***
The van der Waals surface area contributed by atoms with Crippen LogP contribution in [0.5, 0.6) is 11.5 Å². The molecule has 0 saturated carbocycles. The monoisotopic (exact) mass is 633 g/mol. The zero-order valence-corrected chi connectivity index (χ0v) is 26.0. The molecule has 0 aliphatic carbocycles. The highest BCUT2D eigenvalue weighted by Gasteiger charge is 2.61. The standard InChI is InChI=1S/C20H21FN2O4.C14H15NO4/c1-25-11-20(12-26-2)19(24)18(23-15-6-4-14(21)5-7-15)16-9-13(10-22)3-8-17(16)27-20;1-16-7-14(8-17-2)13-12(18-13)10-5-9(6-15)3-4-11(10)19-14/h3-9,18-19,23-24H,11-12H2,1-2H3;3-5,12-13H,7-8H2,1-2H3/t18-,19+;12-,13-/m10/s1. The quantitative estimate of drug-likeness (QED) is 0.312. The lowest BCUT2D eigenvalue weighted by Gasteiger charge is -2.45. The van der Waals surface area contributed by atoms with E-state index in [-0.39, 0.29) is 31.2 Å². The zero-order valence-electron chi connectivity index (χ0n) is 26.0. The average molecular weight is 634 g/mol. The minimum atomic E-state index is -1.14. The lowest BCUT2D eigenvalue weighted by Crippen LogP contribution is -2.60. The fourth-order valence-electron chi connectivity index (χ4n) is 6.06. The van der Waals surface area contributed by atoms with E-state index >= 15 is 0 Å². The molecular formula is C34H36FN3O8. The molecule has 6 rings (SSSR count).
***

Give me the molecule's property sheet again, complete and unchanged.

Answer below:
The van der Waals surface area contributed by atoms with Crippen LogP contribution in [0.5, 0.6) is 11.5 Å². The molecule has 0 saturated carbocycles. The monoisotopic (exact) mass is 633 g/mol. The zero-order valence-corrected chi connectivity index (χ0v) is 26.0. The molecule has 0 aliphatic carbocycles. The highest BCUT2D eigenvalue weighted by Gasteiger charge is 2.61. The standard InChI is InChI=1S/C20H21FN2O4.C14H15NO4/c1-25-11-20(12-26-2)19(24)18(23-15-6-4-14(21)5-7-15)16-9-13(10-22)3-8-17(16)27-20;1-16-7-14(8-17-2)13-12(18-13)10-5-9(6-15)3-4-11(10)19-14/h3-9,18-19,23-24H,11-12H2,1-2H3;3-5,12-13H,7-8H2,1-2H3/t18-,19+;12-,13-/m10/s1. The quantitative estimate of drug-likeness (QED) is 0.312. The lowest BCUT2D eigenvalue weighted by Gasteiger charge is -2.45. The van der Waals surface area contributed by atoms with E-state index in [-0.39, 0.29) is 31.2 Å². The zero-order valence-electron chi connectivity index (χ0n) is 26.0. The average molecular weight is 634 g/mol. The minimum atomic E-state index is -1.14. The lowest BCUT2D eigenvalue weighted by Crippen LogP contribution is -2.60. The fourth-order valence-electron chi connectivity index (χ4n) is 6.06. The van der Waals surface area contributed by atoms with E-state index >= 15 is 0 Å². The molecular formula is C34H36FN3O8. The molecule has 6 rings (SSSR count).